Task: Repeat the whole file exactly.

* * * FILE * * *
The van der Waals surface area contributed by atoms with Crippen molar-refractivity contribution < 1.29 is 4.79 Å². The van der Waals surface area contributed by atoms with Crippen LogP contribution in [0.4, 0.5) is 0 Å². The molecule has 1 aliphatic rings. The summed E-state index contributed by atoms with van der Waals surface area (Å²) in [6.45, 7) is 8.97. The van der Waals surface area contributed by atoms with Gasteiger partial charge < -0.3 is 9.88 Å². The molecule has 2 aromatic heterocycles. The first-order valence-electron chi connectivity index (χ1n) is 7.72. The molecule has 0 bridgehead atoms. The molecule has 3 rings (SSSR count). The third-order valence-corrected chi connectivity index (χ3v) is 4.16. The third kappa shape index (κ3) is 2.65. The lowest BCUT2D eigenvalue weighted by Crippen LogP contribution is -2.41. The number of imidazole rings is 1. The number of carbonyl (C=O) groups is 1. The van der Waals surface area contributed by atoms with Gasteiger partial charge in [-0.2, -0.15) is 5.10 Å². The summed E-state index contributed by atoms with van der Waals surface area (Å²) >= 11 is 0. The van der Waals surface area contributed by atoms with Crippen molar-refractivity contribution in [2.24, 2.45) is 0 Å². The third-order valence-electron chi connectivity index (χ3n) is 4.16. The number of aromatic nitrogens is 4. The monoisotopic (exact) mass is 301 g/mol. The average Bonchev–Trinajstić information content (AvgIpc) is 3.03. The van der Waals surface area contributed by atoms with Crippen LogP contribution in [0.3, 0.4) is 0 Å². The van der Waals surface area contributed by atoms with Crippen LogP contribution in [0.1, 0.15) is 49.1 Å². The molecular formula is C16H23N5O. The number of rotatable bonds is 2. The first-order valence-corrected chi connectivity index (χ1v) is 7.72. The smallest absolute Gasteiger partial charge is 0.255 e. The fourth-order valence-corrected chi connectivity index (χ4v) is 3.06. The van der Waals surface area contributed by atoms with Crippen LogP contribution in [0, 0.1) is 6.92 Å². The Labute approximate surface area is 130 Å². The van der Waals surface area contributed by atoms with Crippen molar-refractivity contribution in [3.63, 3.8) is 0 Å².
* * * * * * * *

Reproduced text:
The van der Waals surface area contributed by atoms with Crippen molar-refractivity contribution < 1.29 is 4.79 Å². The van der Waals surface area contributed by atoms with Crippen LogP contribution in [0.4, 0.5) is 0 Å². The molecule has 1 aliphatic rings. The summed E-state index contributed by atoms with van der Waals surface area (Å²) in [6.45, 7) is 8.97. The van der Waals surface area contributed by atoms with Gasteiger partial charge < -0.3 is 9.88 Å². The molecule has 2 aromatic heterocycles. The first-order valence-electron chi connectivity index (χ1n) is 7.72. The molecule has 0 bridgehead atoms. The molecule has 3 rings (SSSR count). The third-order valence-corrected chi connectivity index (χ3v) is 4.16. The third kappa shape index (κ3) is 2.65. The lowest BCUT2D eigenvalue weighted by Crippen LogP contribution is -2.41. The number of imidazole rings is 1. The number of carbonyl (C=O) groups is 1. The van der Waals surface area contributed by atoms with Gasteiger partial charge in [-0.2, -0.15) is 5.10 Å². The summed E-state index contributed by atoms with van der Waals surface area (Å²) >= 11 is 0. The van der Waals surface area contributed by atoms with Crippen molar-refractivity contribution in [2.24, 2.45) is 0 Å². The third-order valence-electron chi connectivity index (χ3n) is 4.16. The number of aromatic nitrogens is 4. The monoisotopic (exact) mass is 301 g/mol. The average Bonchev–Trinajstić information content (AvgIpc) is 3.03. The van der Waals surface area contributed by atoms with Crippen LogP contribution in [0.3, 0.4) is 0 Å². The van der Waals surface area contributed by atoms with Crippen LogP contribution in [0.1, 0.15) is 49.1 Å². The molecular formula is C16H23N5O. The number of rotatable bonds is 2. The first-order valence-corrected chi connectivity index (χ1v) is 7.72. The smallest absolute Gasteiger partial charge is 0.255 e. The fourth-order valence-corrected chi connectivity index (χ4v) is 3.06. The van der Waals surface area contributed by atoms with Crippen LogP contribution in [0, 0.1) is 6.92 Å². The Labute approximate surface area is 130 Å². The van der Waals surface area contributed by atoms with Crippen molar-refractivity contribution in [3.63, 3.8) is 0 Å².